Among lawyers and businesspeople in Ontario, the Arthur Wishart Act (Franchise Disclosure) (the “Wishart Act”) is now widely known as the authoritative law governing franchisees and franchisors. While it is true that the purpose of the Wishart Act is primarily to govern the relationships between franchisees and franchisors, its scope also impacts a broad range of individuals and entities falling under the definition of “franchisor’s associates”. While often not party to a franchise agreement, franchisor’s associates play a role in the granting or operation of franchises, and as a result they are governed by the Wishart Act and subject to stringent regulations and potentially punitive sanctions for noncompliance. It is therefore essential for franchisors and franchisees to understand which individuals and corporate entities are subject to the Wishart Act and to ensure that these entities are clearly disclosed prior to entering into any franchise agreements.

The definition of a franchisor’s associate under the Wishart Act is broad and somewhat unclear in the legislation as it involves two distinct requirements. Below is a summary of the definition in plain English.

A franchisor’s associate can be either an individual or corporation that meets both of the following requirements.

Requirement 1

A Relationship of Control with the Franchisor: A franchisor’s associate must control or be controlled by the franchisor. Alternatively, the associate may be controlled by the same person that also controls the franchisor.

Requirement 2

  1. Involvement in the Grant of the Franchise: The Act states that an associate is one who is “involved in reviewing or approving the grant of the franchise.” Involvement does not need to be intensive to meet this requirement. “Reviewing” the grant of the franchise does not require a great deal of involvement or authority. Involvement can also take place during the period in which the prospective franchisee is considering the franchise opportunity. Anyone who makes representations to the prospective franchisee on behalf of the franchisor may be a franchisor’s associate. What constitutes a “representation” is open to interpretation, but all staff of the franchisor must be conscious of what a franchisee may rely upon. Even a junior employee could face exposure under the Wishart Act for making representations on behalf of the franchisor that induce the franchisee to pursue the franchise opportunity.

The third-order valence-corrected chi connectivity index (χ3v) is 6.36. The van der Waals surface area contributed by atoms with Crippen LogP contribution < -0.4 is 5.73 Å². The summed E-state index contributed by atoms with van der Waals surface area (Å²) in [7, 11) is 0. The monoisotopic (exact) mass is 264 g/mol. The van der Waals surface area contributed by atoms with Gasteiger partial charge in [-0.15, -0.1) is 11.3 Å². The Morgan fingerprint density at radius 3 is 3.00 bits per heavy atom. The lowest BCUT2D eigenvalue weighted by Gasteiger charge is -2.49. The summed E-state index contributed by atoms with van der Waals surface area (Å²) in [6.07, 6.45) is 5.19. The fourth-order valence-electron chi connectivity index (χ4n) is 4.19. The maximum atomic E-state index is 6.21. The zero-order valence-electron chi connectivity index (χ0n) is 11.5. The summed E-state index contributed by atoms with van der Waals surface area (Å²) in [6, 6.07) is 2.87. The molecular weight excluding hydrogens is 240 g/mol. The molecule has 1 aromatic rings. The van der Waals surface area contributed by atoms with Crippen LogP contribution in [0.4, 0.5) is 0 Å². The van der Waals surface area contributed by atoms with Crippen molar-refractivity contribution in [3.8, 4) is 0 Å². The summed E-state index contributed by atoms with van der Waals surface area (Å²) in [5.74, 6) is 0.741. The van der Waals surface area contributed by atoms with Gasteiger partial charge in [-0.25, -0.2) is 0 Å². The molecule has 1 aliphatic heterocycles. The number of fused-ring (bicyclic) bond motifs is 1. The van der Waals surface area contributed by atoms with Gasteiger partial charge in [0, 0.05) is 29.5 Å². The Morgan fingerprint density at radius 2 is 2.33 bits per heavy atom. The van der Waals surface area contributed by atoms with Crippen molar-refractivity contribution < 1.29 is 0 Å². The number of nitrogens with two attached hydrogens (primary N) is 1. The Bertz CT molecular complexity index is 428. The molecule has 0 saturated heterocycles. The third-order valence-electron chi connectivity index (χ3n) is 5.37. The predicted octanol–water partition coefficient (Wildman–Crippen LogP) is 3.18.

1. Exercising Operational Control over the Franchisee: Operational control extends beyond the grant of the franchise to the actual business relationship between franchisor and franchisee. Often a franchisor will use an associate to administer an aspect of its business which the franchisee will inevitably form a business relationship with. A common example is a company set up by the franchisor to administer its leases and subleases. Where a franchisee is required to make payments to the leasing corporation, that leasing corporation may have operational control over the franchisee. Therefore, even though the associate may not have had any involvement in the granting of the franchise, it is subject to the Wishart Act in much the same way as the franchisor.

Franchisor’s Associates are Subject to the Wishart Act

The broad definition of a franchisor’s associate creates potential liability for the officers and directors of corporations involved in franchising, in addition to various related entities such as corporations set up to administer trade-marks, real estate, or distribution. Prior to the grant of the franchise, the existence of these related corporations should always be clearly disclosed to franchisees in a comprehensive Disclosure Document. During the course of the franchise agreement, franchisors should consider which entities have operational control over the franchisees, in a widely-defined sense, and regularly scrutinize the practices of these entities to ensure they are compliant with the requirements of the Wishart Act.